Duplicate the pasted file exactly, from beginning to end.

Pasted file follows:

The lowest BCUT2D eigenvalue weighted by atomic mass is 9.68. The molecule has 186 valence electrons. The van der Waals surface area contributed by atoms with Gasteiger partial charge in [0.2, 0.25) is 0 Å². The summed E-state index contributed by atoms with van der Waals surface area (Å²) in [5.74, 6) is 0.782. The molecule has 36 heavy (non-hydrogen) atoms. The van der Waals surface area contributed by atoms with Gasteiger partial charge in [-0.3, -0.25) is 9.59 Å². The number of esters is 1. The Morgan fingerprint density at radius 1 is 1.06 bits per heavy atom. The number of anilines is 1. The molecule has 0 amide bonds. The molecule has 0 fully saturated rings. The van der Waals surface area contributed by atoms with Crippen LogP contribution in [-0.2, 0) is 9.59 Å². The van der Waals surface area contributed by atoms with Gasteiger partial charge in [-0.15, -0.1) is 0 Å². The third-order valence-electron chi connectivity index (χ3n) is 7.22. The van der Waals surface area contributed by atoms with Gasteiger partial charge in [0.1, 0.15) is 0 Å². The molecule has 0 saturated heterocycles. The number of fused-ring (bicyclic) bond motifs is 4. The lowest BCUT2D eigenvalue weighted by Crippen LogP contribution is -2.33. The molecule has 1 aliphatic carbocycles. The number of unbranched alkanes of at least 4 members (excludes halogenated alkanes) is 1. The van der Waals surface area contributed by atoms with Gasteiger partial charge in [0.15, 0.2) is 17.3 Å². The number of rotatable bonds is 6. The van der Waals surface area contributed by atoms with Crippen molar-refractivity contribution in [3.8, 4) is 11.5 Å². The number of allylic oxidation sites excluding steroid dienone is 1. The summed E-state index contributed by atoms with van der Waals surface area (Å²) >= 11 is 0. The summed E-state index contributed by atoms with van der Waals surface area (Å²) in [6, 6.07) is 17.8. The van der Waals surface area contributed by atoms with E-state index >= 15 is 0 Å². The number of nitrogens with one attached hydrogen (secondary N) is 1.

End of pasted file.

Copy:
The lowest BCUT2D eigenvalue weighted by atomic mass is 9.68. The molecule has 186 valence electrons. The van der Waals surface area contributed by atoms with Gasteiger partial charge in [0.2, 0.25) is 0 Å². The summed E-state index contributed by atoms with van der Waals surface area (Å²) in [5.74, 6) is 0.782. The molecule has 36 heavy (non-hydrogen) atoms. The van der Waals surface area contributed by atoms with Gasteiger partial charge in [-0.3, -0.25) is 9.59 Å². The number of esters is 1. The Morgan fingerprint density at radius 1 is 1.06 bits per heavy atom. The number of anilines is 1. The molecule has 0 amide bonds. The molecule has 0 fully saturated rings. The van der Waals surface area contributed by atoms with Crippen LogP contribution in [-0.2, 0) is 9.59 Å². The van der Waals surface area contributed by atoms with Gasteiger partial charge in [-0.15, -0.1) is 0 Å². The third-order valence-electron chi connectivity index (χ3n) is 7.22. The van der Waals surface area contributed by atoms with Gasteiger partial charge in [0.1, 0.15) is 0 Å². The molecule has 0 saturated heterocycles. The number of fused-ring (bicyclic) bond motifs is 4. The lowest BCUT2D eigenvalue weighted by Crippen LogP contribution is -2.33. The molecule has 1 aliphatic carbocycles. The number of unbranched alkanes of at least 4 members (excludes halogenated alkanes) is 1. The van der Waals surface area contributed by atoms with Gasteiger partial charge in [0.15, 0.2) is 17.3 Å². The number of rotatable bonds is 6. The van der Waals surface area contributed by atoms with Crippen molar-refractivity contribution in [3.8, 4) is 11.5 Å². The number of allylic oxidation sites excluding steroid dienone is 1. The summed E-state index contributed by atoms with van der Waals surface area (Å²) >= 11 is 0. The summed E-state index contributed by atoms with van der Waals surface area (Å²) in [6, 6.07) is 17.8. The van der Waals surface area contributed by atoms with E-state index >= 15 is 0 Å². The number of nitrogens with one attached hydrogen (secondary N) is 1.